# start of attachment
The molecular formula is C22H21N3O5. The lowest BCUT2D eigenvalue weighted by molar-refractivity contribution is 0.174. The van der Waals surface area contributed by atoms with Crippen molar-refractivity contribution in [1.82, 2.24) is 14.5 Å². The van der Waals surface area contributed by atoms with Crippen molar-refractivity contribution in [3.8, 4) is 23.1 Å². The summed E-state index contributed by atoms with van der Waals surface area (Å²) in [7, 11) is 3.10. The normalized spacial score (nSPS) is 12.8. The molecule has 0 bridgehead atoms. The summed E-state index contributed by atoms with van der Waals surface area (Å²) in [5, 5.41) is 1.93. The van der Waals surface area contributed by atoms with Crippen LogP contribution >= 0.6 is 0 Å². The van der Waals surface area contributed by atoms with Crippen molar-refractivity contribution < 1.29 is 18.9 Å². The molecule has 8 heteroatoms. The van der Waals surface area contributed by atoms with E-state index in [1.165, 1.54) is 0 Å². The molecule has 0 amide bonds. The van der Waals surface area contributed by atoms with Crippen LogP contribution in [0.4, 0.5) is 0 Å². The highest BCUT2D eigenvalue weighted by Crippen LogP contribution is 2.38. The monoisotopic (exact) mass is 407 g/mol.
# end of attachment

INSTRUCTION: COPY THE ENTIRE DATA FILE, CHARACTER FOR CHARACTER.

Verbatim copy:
The molecular formula is C22H21N3O5. The lowest BCUT2D eigenvalue weighted by molar-refractivity contribution is 0.174. The van der Waals surface area contributed by atoms with Crippen molar-refractivity contribution in [1.82, 2.24) is 14.5 Å². The van der Waals surface area contributed by atoms with Crippen molar-refractivity contribution in [3.8, 4) is 23.1 Å². The summed E-state index contributed by atoms with van der Waals surface area (Å²) in [7, 11) is 3.10. The normalized spacial score (nSPS) is 12.8. The molecule has 0 bridgehead atoms. The summed E-state index contributed by atoms with van der Waals surface area (Å²) in [5, 5.41) is 1.93. The van der Waals surface area contributed by atoms with Crippen LogP contribution >= 0.6 is 0 Å². The van der Waals surface area contributed by atoms with Crippen molar-refractivity contribution < 1.29 is 18.9 Å². The molecule has 8 heteroatoms. The van der Waals surface area contributed by atoms with E-state index in [1.165, 1.54) is 0 Å². The molecule has 0 amide bonds. The van der Waals surface area contributed by atoms with Crippen LogP contribution in [0.4, 0.5) is 0 Å². The highest BCUT2D eigenvalue weighted by Crippen LogP contribution is 2.38. The monoisotopic (exact) mass is 407 g/mol.